When scientists peered beneath the wrappings of two small ancient Egyptian mummies thought to hold human hearts, they were taken aback: Not only were there no noticeable hearts inside, but the remains were not even human.
Rather, one of the mummies is tightly packed with grain and mud — a so-called corn or grain mummy — while the other holds the remains of a bird, possibly a falcon, that is missing a body part and several organs, the researchers found.
"It's missing its left leg, nobody knows why," said Dr. Marcia Javitt, chairperson of radiology at Rambam Hospital in Haifa, Israel, and an adjunct professor of radiology at The George Washington University in Washington, D.C., who helped scan the mummies with computed tomography (CT) on June 29.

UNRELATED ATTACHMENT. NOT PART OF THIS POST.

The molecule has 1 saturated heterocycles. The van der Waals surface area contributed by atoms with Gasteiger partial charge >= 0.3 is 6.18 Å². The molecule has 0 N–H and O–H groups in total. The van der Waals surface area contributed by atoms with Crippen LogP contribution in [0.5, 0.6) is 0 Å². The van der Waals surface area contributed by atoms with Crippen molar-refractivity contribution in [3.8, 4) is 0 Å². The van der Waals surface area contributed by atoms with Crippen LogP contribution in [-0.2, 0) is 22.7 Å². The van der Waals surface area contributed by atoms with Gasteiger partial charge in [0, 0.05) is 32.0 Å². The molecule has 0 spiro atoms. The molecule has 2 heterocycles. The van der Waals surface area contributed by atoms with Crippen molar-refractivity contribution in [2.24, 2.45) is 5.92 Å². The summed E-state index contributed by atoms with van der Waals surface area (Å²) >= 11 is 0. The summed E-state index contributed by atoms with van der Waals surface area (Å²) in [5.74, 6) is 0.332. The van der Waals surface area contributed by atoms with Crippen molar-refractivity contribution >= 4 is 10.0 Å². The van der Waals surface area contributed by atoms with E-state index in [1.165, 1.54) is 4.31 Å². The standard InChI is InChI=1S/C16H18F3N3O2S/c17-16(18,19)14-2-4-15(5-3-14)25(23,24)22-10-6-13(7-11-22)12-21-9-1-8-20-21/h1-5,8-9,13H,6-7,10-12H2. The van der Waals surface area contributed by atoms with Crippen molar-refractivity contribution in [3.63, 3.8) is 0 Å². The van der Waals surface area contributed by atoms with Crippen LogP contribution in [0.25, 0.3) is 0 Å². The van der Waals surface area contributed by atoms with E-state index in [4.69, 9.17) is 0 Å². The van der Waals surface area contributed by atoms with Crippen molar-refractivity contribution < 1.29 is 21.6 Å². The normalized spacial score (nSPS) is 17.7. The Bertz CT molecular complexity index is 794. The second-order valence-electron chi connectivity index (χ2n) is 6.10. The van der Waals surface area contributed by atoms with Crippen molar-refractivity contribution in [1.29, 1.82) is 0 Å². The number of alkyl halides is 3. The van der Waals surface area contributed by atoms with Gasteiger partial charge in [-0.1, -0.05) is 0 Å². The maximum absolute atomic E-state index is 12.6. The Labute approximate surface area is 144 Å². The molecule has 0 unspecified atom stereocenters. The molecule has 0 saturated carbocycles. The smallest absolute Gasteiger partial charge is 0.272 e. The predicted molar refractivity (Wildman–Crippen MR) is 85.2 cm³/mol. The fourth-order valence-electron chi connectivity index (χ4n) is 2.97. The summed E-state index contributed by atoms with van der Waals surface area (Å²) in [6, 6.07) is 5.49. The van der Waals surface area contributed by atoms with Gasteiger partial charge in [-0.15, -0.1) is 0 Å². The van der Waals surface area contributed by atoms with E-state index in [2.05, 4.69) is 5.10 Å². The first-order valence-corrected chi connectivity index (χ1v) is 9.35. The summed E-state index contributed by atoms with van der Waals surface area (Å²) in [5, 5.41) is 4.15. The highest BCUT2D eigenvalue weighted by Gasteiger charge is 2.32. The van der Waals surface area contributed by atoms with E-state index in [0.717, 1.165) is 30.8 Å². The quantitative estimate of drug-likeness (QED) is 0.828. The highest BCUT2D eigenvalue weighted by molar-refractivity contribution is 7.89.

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The two mummies, both interred in sarcophagi, have been housed at Haifa Museum for about 50 years. However, "records were not kept as diligently as they are now," so not much is known about them except that they're more than 2,000 years old, Ron Hillel, registrar and head of collection management of Haifa Museums, told Live Science.
Over the past few years, the National Maritime Museum in Haifa has been going through its collection and determining the best way to preserve each artifact. When curators came across the two mummies, they realized they didn't know what was inside. The records noted they contained mummified hearts, but "we did the research and it didn't make sense," Hillel said. Often, (but not always) "the hearts were left in the body," of Egyptian mummies, Hillel said, because the ancient Egyptians thought that when people died, their hearts would be weighed against a feather representing ma'at, an Egyptian concept that includes truth and justice, Live Science previously reported. If the heart weighed the same or less than the feather, these people would earn eternal life; if not, they would be destroyed.